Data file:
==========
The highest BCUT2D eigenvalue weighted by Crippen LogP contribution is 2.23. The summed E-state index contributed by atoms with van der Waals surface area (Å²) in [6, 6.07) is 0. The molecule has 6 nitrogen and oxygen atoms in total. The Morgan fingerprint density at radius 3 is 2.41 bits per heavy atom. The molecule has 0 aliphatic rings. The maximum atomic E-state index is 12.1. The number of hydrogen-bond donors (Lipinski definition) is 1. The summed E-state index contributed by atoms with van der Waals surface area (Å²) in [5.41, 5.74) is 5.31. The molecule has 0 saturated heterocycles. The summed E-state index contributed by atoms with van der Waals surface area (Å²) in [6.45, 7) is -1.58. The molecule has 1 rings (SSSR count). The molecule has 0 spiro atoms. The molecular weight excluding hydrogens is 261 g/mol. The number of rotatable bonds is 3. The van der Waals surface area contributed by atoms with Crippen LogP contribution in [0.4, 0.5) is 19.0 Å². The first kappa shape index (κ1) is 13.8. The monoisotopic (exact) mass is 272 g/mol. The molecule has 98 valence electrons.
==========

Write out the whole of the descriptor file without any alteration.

The highest BCUT2D eigenvalue weighted by Crippen LogP contribution is 2.23. The summed E-state index contributed by atoms with van der Waals surface area (Å²) in [6, 6.07) is 0. The molecule has 6 nitrogen and oxygen atoms in total. The Morgan fingerprint density at radius 3 is 2.41 bits per heavy atom. The molecule has 0 aliphatic rings. The maximum atomic E-state index is 12.1. The number of hydrogen-bond donors (Lipinski definition) is 1. The summed E-state index contributed by atoms with van der Waals surface area (Å²) in [5.41, 5.74) is 5.31. The molecule has 0 saturated heterocycles. The summed E-state index contributed by atoms with van der Waals surface area (Å²) in [6.45, 7) is -1.58. The molecule has 1 rings (SSSR count). The molecule has 0 spiro atoms. The molecular weight excluding hydrogens is 261 g/mol. The number of rotatable bonds is 3. The van der Waals surface area contributed by atoms with Crippen LogP contribution in [0.4, 0.5) is 19.0 Å². The first kappa shape index (κ1) is 13.8. The monoisotopic (exact) mass is 272 g/mol. The molecule has 98 valence electrons.